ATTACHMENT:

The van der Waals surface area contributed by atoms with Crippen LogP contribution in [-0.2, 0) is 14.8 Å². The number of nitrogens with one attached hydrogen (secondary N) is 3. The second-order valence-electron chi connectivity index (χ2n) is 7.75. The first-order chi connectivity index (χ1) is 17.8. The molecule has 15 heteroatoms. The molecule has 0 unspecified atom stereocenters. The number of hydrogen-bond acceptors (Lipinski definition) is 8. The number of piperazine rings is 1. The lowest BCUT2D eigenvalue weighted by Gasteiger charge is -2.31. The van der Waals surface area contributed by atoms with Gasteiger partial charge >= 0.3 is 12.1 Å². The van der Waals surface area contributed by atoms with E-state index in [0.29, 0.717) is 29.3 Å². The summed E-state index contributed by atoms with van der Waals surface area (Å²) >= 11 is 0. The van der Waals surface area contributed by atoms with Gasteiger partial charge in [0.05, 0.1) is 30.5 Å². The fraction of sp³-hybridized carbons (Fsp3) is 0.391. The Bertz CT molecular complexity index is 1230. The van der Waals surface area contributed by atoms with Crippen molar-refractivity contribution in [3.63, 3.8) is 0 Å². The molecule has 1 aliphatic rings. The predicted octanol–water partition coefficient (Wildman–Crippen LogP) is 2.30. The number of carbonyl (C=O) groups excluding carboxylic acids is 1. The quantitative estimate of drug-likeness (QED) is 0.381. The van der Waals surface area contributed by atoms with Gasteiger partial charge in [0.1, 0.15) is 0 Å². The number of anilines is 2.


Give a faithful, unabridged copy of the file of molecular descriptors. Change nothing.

The van der Waals surface area contributed by atoms with Crippen LogP contribution in [-0.2, 0) is 14.8 Å². The number of nitrogens with one attached hydrogen (secondary N) is 3. The second-order valence-electron chi connectivity index (χ2n) is 7.75. The first-order chi connectivity index (χ1) is 17.8. The molecule has 15 heteroatoms. The molecule has 0 unspecified atom stereocenters. The number of hydrogen-bond acceptors (Lipinski definition) is 8. The number of piperazine rings is 1. The lowest BCUT2D eigenvalue weighted by Gasteiger charge is -2.31. The van der Waals surface area contributed by atoms with Gasteiger partial charge >= 0.3 is 12.1 Å². The van der Waals surface area contributed by atoms with E-state index in [0.29, 0.717) is 29.3 Å². The summed E-state index contributed by atoms with van der Waals surface area (Å²) >= 11 is 0. The van der Waals surface area contributed by atoms with Gasteiger partial charge in [0.05, 0.1) is 30.5 Å². The fraction of sp³-hybridized carbons (Fsp3) is 0.391. The Bertz CT molecular complexity index is 1230. The van der Waals surface area contributed by atoms with Crippen molar-refractivity contribution in [3.63, 3.8) is 0 Å². The molecule has 1 aliphatic rings. The predicted octanol–water partition coefficient (Wildman–Crippen LogP) is 2.30. The number of carbonyl (C=O) groups excluding carboxylic acids is 1. The quantitative estimate of drug-likeness (QED) is 0.381. The van der Waals surface area contributed by atoms with Gasteiger partial charge in [0.1, 0.15) is 0 Å². The number of anilines is 2.